Friday, September 11

Guest Post: What the Dystopian Genre Needs to Address by Maria Ramos

I would all like you to give another warm welcome to my guest here at CRR's!

Maria is a writer interested in comic books, cycling, and horror films. Her hobbies include cooking, doodling, and finding local shops around the city. She currently lives in Chicago with her two pet turtles, Franklin and Roy. You can follow her on Twitter @MariaRamos1889.

What the Dystopian Genre Needs to Address

The recent rise in popularity among young adult novels and films that started with the Harry Potter franchise has erupted into a massive market aimed at teenagers. Lately, authors have been preoccupied with placing their young protagonists into dystopian futures, where the government is corrupt and survival is often a brutal, arduous struggle. In the case of the upcoming film The Scorch Trials, the second in James Dashner's Maze Runner saga, a group of teenagers is imprisoned in a desolate and isolated landscape as part of a scientific experiment. So why is it that these stories resonate so much with their target audience?

Stories such as The Hunger Games and Divergent (which are both currently on demand if you have cable) place their characters in a society where the ruling class is unquestionably evil, and the heroes find themselves in a position to subvert the powerful and overthrow a fascist regime for the good of the common people. Adolescents generally view authority in a negative light, and they can identify with the desire to rebel and have an impact on the way their world is shaped. Some of the more perceptive teens who read these novels may recognize parallels to their own world, whether it is in the huge income disparity in modern America, or the way the rich manipulate the media to serve their own ends. And a larger portion of the audience is likely drawn to the budding romances that always seem to be a subplot in these novels.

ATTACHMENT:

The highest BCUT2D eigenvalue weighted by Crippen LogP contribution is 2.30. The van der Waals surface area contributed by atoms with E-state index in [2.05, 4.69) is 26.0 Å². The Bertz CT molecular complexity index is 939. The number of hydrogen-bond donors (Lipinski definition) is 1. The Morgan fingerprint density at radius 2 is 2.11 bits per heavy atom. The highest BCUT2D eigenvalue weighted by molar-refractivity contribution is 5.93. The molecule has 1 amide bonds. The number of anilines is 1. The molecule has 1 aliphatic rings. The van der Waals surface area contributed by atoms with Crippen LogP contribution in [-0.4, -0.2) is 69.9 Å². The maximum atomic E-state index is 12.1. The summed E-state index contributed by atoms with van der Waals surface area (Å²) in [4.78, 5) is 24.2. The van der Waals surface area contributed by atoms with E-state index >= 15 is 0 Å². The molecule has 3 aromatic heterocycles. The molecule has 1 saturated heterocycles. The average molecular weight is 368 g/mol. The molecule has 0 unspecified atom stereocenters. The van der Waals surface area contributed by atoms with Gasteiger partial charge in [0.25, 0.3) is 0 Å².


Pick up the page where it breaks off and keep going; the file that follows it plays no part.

While these stories do a good job of communicating ideas that most teens recognize and respond to, they neglect to examine issues that would likely be present in an actual dystopian society. Racism, which has been and continues to be a source of conflict in societies everywhere, somehow disappears in these fictional cultures. The casts of the Divergent and The Maze Runner films are completely white except for one select African American character in both. While The Hunger Games does feature some black characters, there is no mention of or allusion to any sort of bigotry or discrimination, or even the slightest hint of cultural differences - except unfortunately, by real-world fans.

Likewise, sexism, another important issue around the world, is completely absent from these stories. The tough-as-nails exteriors of heroines like Katniss Everdeen and Tris Prior almost seem to preemptively nullify any sexist behavior that might be directed at them, but in worlds filled with vile, unscrupulous people, it's laughable to think that they (or any females around them) wouldn't be looked down on or taken advantage of at some point in their journey. The irony of The Hunger Games' supposed feminist bent is that Katniss actually wins by not playing, avoiding conflict whenever possible, and only killing in self defense.

If dystopian fiction is going to continue to thrive, authors need to expand their worldview beyond politics and hand-to-hand combat. Today's teens are much more thoughtful and perceptive than we often give them credit for, and they deserve stories with more thematic depth and parallels to real world problems. Including these more serious issues would open up awareness and spark discussion that could go a long way towards creating actual change. Most of all, it would introduce shades of gray into what is quickly becoming a repetitive, cookie cutter, black and white struggle of good vs. evil.


Carole Rae said...

Thank you so much for stopping by and giving an excellent post. This has been an issue of mine for this genre. I don't read many and I don't watch many movies in the genre for many reasons. THIS is one reason: the lack of realism.

Blodeuedd said...

Yes, good points. I did read one recently that dealt with sexism, but in the harshest way possible. But hey dystopian future, women were cattle.
Same with racism, so it suddenly went away when the world went to hell?

Anachronist said...

An interesting article and I couldn't agree more with that one sentence:

If dystopian fiction is going to continue to thrive, authors need to expand their worldview beyond politics and hand-to-hand combat.

I would add: very simplistic politics and rather rough hand-to-hand combat. Apart from that empowering your female character is far more difficult than just giving her a gun/a crossbow and some military training. There are plenty of rape cases in the military btw and it speaks volumes about the place and treatment of female soldiers.